These variables reflect the role of economic development, demographic transitions, human capital and institutional arrangements in social progress. All of these variables have a positive effect on SPI. For example, an increase in the education index by 1 SD is associated with an increase in SPI by 8 points (47 * 0.171). By a similar way, a 10-point increase in EFI results in a 1.3-point increase in SPI.
Taken as a whole, this model explains almost 90% of the international variations of SPI. R&D expenditures are positive and significant (p <0.1), although now their impact has decreased: an increase in R&D expenditures by 1 percentage point is associated with an increase in SPI by 1.13 points. The results show that innovation is a crucial aspect of social and economic progress in different countries.
An indicative forecast of the social development index was made if Uzbekistan is able to increase the level of GDP per capita, R&D spending, urbanization, education index and EFI to the level of above-average income countries. It is assumed that the coefficients in Table 2 increase the SPI from 65 to 84.3 (to the level of Malta).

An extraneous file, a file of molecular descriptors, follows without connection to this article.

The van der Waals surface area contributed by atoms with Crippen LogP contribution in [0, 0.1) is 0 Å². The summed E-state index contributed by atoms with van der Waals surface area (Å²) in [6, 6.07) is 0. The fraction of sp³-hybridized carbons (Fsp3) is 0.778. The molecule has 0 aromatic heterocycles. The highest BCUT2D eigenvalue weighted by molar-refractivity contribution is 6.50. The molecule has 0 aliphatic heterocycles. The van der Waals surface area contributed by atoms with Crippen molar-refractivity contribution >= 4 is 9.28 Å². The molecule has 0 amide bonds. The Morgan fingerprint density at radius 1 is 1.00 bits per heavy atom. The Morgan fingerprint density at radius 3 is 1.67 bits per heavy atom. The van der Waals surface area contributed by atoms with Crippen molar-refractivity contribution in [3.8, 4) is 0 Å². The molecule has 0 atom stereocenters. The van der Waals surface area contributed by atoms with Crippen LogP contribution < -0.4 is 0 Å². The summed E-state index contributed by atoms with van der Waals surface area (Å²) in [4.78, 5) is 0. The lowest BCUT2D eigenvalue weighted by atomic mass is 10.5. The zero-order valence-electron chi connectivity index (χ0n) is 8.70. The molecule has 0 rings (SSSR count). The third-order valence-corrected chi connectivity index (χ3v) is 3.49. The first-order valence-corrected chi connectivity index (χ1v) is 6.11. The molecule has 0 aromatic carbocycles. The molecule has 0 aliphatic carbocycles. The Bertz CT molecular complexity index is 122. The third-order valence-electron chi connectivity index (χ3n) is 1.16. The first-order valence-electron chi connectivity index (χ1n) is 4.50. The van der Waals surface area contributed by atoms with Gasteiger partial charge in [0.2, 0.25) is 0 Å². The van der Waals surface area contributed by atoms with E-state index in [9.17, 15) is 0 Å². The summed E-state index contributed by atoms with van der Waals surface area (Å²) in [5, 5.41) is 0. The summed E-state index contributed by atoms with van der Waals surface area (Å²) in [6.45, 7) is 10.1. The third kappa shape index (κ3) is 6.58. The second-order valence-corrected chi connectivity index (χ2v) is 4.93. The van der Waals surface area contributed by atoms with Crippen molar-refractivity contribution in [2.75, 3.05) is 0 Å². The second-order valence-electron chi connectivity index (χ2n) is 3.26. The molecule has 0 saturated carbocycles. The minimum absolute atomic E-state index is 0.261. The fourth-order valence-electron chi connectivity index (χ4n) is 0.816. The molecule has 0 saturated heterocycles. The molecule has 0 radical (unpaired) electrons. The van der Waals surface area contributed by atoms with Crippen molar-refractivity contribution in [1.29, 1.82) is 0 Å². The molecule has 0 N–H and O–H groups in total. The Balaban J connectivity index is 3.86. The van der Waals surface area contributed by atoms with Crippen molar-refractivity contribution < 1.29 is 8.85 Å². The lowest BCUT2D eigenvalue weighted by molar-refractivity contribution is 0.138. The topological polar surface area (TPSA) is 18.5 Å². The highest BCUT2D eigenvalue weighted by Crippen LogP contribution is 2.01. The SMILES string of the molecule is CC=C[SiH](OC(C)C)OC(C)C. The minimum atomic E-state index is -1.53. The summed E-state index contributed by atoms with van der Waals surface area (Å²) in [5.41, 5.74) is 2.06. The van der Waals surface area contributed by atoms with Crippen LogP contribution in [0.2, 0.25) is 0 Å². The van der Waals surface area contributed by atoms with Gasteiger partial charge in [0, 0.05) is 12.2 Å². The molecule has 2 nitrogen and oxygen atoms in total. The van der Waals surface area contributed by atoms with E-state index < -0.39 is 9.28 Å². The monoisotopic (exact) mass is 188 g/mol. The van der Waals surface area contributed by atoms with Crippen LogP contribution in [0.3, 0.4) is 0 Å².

We have made a reference guidance of the social progress index for Uzbekistan if the country is able to increase its spending on R&D, GDP per capita, urbanization, education index and EFI to the level of above-average income countries .It is assumed that the coefficients in Table 2 increase the SPI from 65 to 84.3 (to the level of Malta).
In the context of the phenomenon of «Industrialization 4.0», the desire of countries to reduce the carbon footprint and improve the quality of life of the population, innovative economic development becomes a priority postulate in ensuring sustainable economic growth.